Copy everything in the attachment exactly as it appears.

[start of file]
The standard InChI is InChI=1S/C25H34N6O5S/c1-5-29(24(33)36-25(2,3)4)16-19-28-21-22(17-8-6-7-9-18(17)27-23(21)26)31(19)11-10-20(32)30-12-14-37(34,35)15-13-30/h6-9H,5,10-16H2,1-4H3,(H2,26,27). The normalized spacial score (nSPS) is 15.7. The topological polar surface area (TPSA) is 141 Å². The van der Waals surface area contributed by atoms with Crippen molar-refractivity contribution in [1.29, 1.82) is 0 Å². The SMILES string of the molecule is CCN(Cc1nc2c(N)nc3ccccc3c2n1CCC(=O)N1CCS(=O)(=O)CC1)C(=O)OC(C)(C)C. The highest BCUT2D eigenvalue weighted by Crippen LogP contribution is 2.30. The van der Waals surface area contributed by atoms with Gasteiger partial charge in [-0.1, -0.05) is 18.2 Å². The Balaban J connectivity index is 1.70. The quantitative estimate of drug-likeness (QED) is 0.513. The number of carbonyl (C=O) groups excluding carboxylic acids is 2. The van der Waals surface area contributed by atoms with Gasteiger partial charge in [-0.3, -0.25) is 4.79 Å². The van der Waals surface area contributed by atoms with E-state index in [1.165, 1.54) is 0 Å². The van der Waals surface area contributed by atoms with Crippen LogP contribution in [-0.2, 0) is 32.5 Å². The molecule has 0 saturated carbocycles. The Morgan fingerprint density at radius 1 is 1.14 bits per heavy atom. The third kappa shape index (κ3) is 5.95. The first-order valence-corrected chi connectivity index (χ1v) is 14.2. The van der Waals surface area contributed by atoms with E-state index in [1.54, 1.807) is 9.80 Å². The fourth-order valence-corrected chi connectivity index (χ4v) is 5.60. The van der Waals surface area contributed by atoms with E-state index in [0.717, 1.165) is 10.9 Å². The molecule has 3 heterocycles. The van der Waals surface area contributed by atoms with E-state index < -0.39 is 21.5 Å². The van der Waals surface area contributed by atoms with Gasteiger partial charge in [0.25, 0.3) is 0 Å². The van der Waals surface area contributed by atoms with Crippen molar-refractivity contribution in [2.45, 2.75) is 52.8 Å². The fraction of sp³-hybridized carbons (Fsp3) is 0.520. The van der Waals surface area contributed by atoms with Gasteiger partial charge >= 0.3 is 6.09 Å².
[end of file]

The standard InChI is InChI=1S/C25H34N6O5S/c1-5-29(24(33)36-25(2,3)4)16-19-28-21-22(17-8-6-7-9-18(17)27-23(21)26)31(19)11-10-20(32)30-12-14-37(34,35)15-13-30/h6-9H,5,10-16H2,1-4H3,(H2,26,27). The normalized spacial score (nSPS) is 15.7. The topological polar surface area (TPSA) is 141 Å². The van der Waals surface area contributed by atoms with Crippen molar-refractivity contribution in [1.29, 1.82) is 0 Å². The SMILES string of the molecule is CCN(Cc1nc2c(N)nc3ccccc3c2n1CCC(=O)N1CCS(=O)(=O)CC1)C(=O)OC(C)(C)C. The highest BCUT2D eigenvalue weighted by Crippen LogP contribution is 2.30. The van der Waals surface area contributed by atoms with Gasteiger partial charge in [-0.1, -0.05) is 18.2 Å². The Balaban J connectivity index is 1.70. The quantitative estimate of drug-likeness (QED) is 0.513. The number of carbonyl (C=O) groups excluding carboxylic acids is 2. The van der Waals surface area contributed by atoms with Gasteiger partial charge in [-0.3, -0.25) is 4.79 Å². The van der Waals surface area contributed by atoms with E-state index in [1.165, 1.54) is 0 Å². The van der Waals surface area contributed by atoms with Crippen LogP contribution in [-0.2, 0) is 32.5 Å². The molecule has 0 saturated carbocycles. The Morgan fingerprint density at radius 1 is 1.14 bits per heavy atom. The third kappa shape index (κ3) is 5.95. The first-order valence-corrected chi connectivity index (χ1v) is 14.2. The van der Waals surface area contributed by atoms with E-state index in [1.54, 1.807) is 9.80 Å². The fourth-order valence-corrected chi connectivity index (χ4v) is 5.60. The van der Waals surface area contributed by atoms with E-state index in [0.717, 1.165) is 10.9 Å². The molecule has 3 heterocycles. The van der Waals surface area contributed by atoms with E-state index < -0.39 is 21.5 Å². The van der Waals surface area contributed by atoms with Gasteiger partial charge in [0.25, 0.3) is 0 Å². The van der Waals surface area contributed by atoms with Crippen molar-refractivity contribution in [2.45, 2.75) is 52.8 Å². The fraction of sp³-hybridized carbons (Fsp3) is 0.520. The van der Waals surface area contributed by atoms with Gasteiger partial charge >= 0.3 is 6.09 Å².